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DOJ Says Changpeng Zhao Not a Flight as Court Battle Heats Up

After stepping down as CEO of Binance, Changpeng Zhao now faces a legal battle over how his company's services were being used.

CZ faces a court battle against the DOJ over Binance's operations.
Credit: Bloomberg/Getty Images

WASHINGTON D.C. – The U.S. Department of Justice (DOJ) has recently been in the spotlight due to its stance on the case involving Changpeng 'CZ' Zhao, the former CEO of Binance. The DOJ, in a new filing, has expressed concerns about Zhao being a flight risk, albeit one that can be managed within the United States. Accusations include failure to stop anti-money laundering that took place through Binance.

The DOJ's Concerns and Arguments

The Department of Justice has articulated a clear stance: while they do not wish to incarcerate Zhao prior to sentencing, they also oppose his departure from the U.S. The key argument hinges on Zhao being a significant flight risk.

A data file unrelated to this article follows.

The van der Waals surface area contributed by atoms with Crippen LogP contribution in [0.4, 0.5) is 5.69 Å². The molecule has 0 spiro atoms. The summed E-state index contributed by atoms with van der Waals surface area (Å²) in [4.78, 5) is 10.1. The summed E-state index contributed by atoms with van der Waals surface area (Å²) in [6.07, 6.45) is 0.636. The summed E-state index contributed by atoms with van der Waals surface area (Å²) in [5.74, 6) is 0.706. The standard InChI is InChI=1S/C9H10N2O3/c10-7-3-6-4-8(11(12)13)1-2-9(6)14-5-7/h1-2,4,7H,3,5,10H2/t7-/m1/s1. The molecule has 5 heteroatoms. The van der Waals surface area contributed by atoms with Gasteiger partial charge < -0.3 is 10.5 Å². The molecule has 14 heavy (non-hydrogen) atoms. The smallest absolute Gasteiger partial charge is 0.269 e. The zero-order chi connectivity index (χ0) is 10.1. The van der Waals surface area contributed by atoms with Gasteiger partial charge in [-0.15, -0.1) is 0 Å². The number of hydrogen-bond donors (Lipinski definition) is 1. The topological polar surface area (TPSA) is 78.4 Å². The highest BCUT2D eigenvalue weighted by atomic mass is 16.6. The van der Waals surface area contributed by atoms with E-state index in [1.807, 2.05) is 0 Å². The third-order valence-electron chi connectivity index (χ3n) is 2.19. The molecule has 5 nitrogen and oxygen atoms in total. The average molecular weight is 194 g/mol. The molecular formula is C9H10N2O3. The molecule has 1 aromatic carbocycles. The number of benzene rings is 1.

This assertion is based on several factors, including the potential severity of the sentence Zhao faces and his strong connections outside the U.S., particularly in the United Arab Emirates (UAE), a nation without an extradition treaty with the United States.

Zhao's Defense and Counterarguments

Contrasting the DOJ's position, Zhao's legal counsel has put forth a compelling argument regarding his willingness to face legal proceedings. They emphasize that Zhao, holding UAE and Canadian citizenship, voluntarily entered the U.S. to appear in court, demonstrating his intent not to flee. Additionally, they reference a substantial bail package proposed by Zhao, which was acknowledged by Judge Tsuchida as a factor negating the risk of flight.

The Impact of Zhao's Guilty Plea

In a significant development, Zhao pleaded guilty to violating anti-money laundering laws in the U.S. Concurrently, Zhao stepped down as CEO of Binance. This move, coupled with Binance's admission of guilt to multiple criminal and civil charges and its agreement to pay a hefty $4.3 billion in penalties, marks a monumental moment in U.S. legal history. These penalties rank among the largest corporate fines ever imposed by the Department of Justice.


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